When you first start learning just about any hard martial arts style one of the first things you will learn is the front kick. Different martial arts styles and schools will give the front kick slightly different names such as the front snap kick, and the front thrust kick. All of these types of front kicks basically have the same use and ways of doing them.

There are many uses of the front kick, but we will cover the basics including how to use the kick and properly doing the kick.

One of the worst things you can experience in the martial arts is a hyperextended knee. Sometimes this can spell the end to your martial arts career. To avoid a hyperextended knee, do not ever kick as hard as you can into thin air hitting no target.

When you are practicing this kick please make sure to limit your power if you are kicking in the air alone. At a target, you can kick with full power and not have to worry about hyperextension, as long as the target was some decent stopping power to it such as a kick shield held by a decent-sized person. Some important points about the front kick:

-Never bend your supporting knee when you kick
-Never kick with your toes
-Always throw your hands back when you kick forward, this adds tremendous power to your kick
-Always retract your kicking foot, never leave it out for someone to grab
-Always kick with the ball of the foot
-Never kick into empty air full power

In order to practice the front kick you will need to first know that the kick should be practiced from a front stance; after you get somewhat good at the balance of the kick you can try it from a back/fighting stance. It is harder to execute this kick from a back stance because you have to pivot correctly with your supporting foot or you will twist your supporting knee. So in a front stance, your licking leg is to the rear, your front knee is bent and your rear leg is locked to make for a strong front stance. Follows these steps to perform the front kick properly:

Lift the kicking knee in front of you. A good rule of thumb is your kick will basically be as high as you can lift your knee.

Using the hips and knee extend your foot out to the target when the foot makes contact with the target you should be contacting with the ball of the foot. That is the underside of the toes you see protruding when you pull your toes back. Always make sure you pull your toes back when you do the front kick.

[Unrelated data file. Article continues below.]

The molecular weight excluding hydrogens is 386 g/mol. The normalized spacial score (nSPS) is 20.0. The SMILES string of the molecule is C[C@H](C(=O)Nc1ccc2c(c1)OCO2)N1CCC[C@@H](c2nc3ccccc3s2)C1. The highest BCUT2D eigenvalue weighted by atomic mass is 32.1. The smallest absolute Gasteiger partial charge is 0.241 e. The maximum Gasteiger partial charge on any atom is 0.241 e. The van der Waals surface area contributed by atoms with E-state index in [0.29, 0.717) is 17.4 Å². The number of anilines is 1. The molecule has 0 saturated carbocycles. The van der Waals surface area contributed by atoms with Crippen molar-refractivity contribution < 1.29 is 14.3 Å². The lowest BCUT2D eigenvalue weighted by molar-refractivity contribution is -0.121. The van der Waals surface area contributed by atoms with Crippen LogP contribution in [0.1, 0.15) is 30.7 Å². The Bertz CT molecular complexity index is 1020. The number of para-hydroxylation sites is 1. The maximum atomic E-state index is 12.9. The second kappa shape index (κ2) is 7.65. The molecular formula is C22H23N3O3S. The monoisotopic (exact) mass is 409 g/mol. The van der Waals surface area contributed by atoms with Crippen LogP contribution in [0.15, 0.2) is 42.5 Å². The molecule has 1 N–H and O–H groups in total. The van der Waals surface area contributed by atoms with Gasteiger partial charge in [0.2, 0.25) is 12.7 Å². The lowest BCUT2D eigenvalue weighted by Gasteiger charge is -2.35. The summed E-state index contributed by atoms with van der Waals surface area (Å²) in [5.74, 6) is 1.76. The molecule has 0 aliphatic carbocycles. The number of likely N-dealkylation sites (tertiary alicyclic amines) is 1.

After you make contact with the target, pull your foot back to the cocked knee position, set the foot back down either behind you or in front of you in a front stance. Front or back depends on what you plan to do next. For more kicking with the same leg placing the foot back is best, in a real situation where this kick is used it might be best to place the foot in front because this could set you up for a nice follow-up hand technique.

There is a technique that is taught in most all kicking schools in Abilene and that is to use your hips to add power to your kicks. How it works is, if you bend slightly back as you kick with the front kick you are adding the power of the hips. With these large muscles, you can add a tremendous amount of power to your front kick.

Now if you are looking to learn how to do the front kick or other martial arts techniques and wish to learn from an expert there are a lot of places that will help you. But two places recommended are the Abilene Martial Arts Center and Chip’s Taekwondo. These two schools are both Korean style martial arts and will definitely be able to help you learn to perform the front kick to the best of your ability.

A good use for the front kick is any target below the chest line. Hard, built-up bony areas are great places for the bone-crushing front kick. The knee is a good target when you need to disable an opponent, as well as the groin. A good time to use the front kick is during an attackers advance towards you, the front kick has immediate stopping power. Another good time is after you have blocked an incoming kick from someone because you are already moving forward to block a kick most of the time. With an everyday practice of this very versatile technique, you are sure to find tons of uses. Practice safe!

Author's Bio: 

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